What is Indoor farming?
Indoor farming, typically referred to as vertical farming, is the practice of growing food in a controlled indoor environment where the crops are stacked vertically to drastically increase the surface area available to the plants as compared to the land occupied.
As a result, an exponentially higher crop yield can be realized due to the optimal use of space.
Ideally, every aspect pertaining to the health, quality and yield of the crops is monitored and controlled, in a process known as controlled environment agriculture (CEA). Factors such as temperature, air quality, humidity, light, water and nutrition are measured and adjusted regularly.
Types of Indoor Farming
Three notable methods of vertical farming exist:
The main method used in vertical farming whereby plants are grown without soil. Plants are submerged in a nutrient-rich solution that contains elements such as potassium, nitrogen, calcium, magnesium and phosphorus.
Hydroponics has been found to increase the per area yield of lettuce by a factor of 11 while still utilizing 13 times less water.
Championed by NASA in the 1990s as a way to grow plants in space, this method involves spraying a mist of nutrient-rich liquid solution within the chambers that the plants are grown suspended.
Studies show that aeroponics uses about 90% less water than the most optimised hydroponics system which make it the most sustainable soil-less growing technique.
A marriage of aquaculture and hydroponics, this method aims to create an ecosystem where plants take in the nutrient-rich waste left by the fish while they in turn filter and clean the water before releasing it back to the pond.
Most commercial vertical farming systems do not use this since introducing an aquaculture component would complicate the farm structure.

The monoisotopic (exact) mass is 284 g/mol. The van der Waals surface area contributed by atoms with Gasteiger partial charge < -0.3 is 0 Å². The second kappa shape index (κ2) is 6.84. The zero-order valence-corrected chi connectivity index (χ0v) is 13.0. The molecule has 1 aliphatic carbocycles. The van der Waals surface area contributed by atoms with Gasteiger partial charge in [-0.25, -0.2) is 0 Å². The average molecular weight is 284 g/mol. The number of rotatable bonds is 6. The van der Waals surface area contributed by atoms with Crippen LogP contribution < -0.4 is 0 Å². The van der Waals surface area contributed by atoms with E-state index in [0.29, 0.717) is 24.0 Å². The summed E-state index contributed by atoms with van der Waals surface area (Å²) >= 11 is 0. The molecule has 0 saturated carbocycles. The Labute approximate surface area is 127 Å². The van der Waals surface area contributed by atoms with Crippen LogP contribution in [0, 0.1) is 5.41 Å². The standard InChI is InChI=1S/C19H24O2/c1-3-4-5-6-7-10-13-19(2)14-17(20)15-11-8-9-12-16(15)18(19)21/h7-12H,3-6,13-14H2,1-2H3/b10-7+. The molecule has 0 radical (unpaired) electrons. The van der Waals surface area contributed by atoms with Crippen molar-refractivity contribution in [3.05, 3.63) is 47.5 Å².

Aquaponics is largely meant for slower growing crops and since it still requires nutrients and uses vertical farming, it is not an often-used technique.
Why farm Indoors?
Vertical farming is well known for its astronomical upfront costs. Soil agriculture in comparison is ridiculously cheaper. It’s estimated that a theoretical 10 storey vertical farm in Victoria, South Australia, would cost over 850 times more per square meter than a traditional farm in rural Victoria.
Given that it is prohibitively expensive, why bother with it? There is one answer:
By 2050, the global population is predicted to balloon to 9.7 billion and that should concern us; because to feed these many people sustainably would require, according to the Food and Agriculture Organization (FAO), 60% more food production.
The World Resources Institute (WRI) indicates that to feed the population change between 2010 and 2050, an extra area nearly twice the size of India needs to be farmed. The body posits a couple of solutions, one of which is to “increase food production without expanding agricultural land”.
While vertical farming is costly, it has undeniable advantages – the main one being crop yield. A yield estimate calculates that a hypothetical 10 level vertical wheat farm can produce 1940 tons per hectare which as compared to a global average of 3.2 tons of wheat per hectare – a 600 fold increase in yield.